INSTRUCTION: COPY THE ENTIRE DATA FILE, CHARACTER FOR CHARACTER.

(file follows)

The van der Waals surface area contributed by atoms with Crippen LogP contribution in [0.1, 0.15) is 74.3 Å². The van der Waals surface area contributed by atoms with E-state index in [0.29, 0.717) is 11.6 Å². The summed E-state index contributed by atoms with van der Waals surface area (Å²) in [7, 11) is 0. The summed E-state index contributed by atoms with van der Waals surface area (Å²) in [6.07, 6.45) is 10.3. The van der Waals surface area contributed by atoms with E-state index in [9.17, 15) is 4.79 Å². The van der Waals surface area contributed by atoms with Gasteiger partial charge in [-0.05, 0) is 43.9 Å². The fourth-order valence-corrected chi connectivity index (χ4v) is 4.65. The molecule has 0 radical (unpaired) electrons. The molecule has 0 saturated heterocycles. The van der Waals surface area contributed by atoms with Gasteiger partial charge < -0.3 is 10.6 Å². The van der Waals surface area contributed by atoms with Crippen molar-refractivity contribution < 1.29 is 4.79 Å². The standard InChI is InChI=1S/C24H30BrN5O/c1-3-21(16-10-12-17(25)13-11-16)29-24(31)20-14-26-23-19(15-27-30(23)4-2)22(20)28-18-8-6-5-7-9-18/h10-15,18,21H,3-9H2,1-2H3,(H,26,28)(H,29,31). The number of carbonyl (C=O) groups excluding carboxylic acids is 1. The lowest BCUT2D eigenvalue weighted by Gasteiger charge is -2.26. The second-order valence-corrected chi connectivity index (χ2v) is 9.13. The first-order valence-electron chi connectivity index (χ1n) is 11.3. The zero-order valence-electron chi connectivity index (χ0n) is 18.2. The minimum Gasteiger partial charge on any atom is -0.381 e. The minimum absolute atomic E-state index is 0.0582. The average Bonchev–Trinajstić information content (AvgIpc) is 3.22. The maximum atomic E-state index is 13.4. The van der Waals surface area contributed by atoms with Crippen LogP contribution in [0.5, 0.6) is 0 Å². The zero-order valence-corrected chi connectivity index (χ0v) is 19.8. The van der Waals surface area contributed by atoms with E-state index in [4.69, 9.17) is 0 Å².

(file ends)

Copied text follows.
The van der Waals surface area contributed by atoms with Crippen LogP contribution in [0.1, 0.15) is 74.3 Å². The van der Waals surface area contributed by atoms with E-state index in [0.29, 0.717) is 11.6 Å². The summed E-state index contributed by atoms with van der Waals surface area (Å²) in [7, 11) is 0. The summed E-state index contributed by atoms with van der Waals surface area (Å²) in [6.07, 6.45) is 10.3. The van der Waals surface area contributed by atoms with E-state index in [9.17, 15) is 4.79 Å². The van der Waals surface area contributed by atoms with Gasteiger partial charge in [-0.05, 0) is 43.9 Å². The fourth-order valence-corrected chi connectivity index (χ4v) is 4.65. The molecule has 0 radical (unpaired) electrons. The molecule has 0 saturated heterocycles. The van der Waals surface area contributed by atoms with Gasteiger partial charge < -0.3 is 10.6 Å². The van der Waals surface area contributed by atoms with Crippen molar-refractivity contribution < 1.29 is 4.79 Å². The standard InChI is InChI=1S/C24H30BrN5O/c1-3-21(16-10-12-17(25)13-11-16)29-24(31)20-14-26-23-19(15-27-30(23)4-2)22(20)28-18-8-6-5-7-9-18/h10-15,18,21H,3-9H2,1-2H3,(H,26,28)(H,29,31). The number of carbonyl (C=O) groups excluding carboxylic acids is 1. The lowest BCUT2D eigenvalue weighted by Gasteiger charge is -2.26. The second-order valence-corrected chi connectivity index (χ2v) is 9.13. The first-order valence-electron chi connectivity index (χ1n) is 11.3. The zero-order valence-electron chi connectivity index (χ0n) is 18.2. The minimum Gasteiger partial charge on any atom is -0.381 e. The minimum absolute atomic E-state index is 0.0582. The average Bonchev–Trinajstić information content (AvgIpc) is 3.22. The maximum atomic E-state index is 13.4. The van der Waals surface area contributed by atoms with Crippen LogP contribution in [0.5, 0.6) is 0 Å². The zero-order valence-corrected chi connectivity index (χ0v) is 19.8. The van der Waals surface area contributed by atoms with E-state index in [4.69, 9.17) is 0 Å².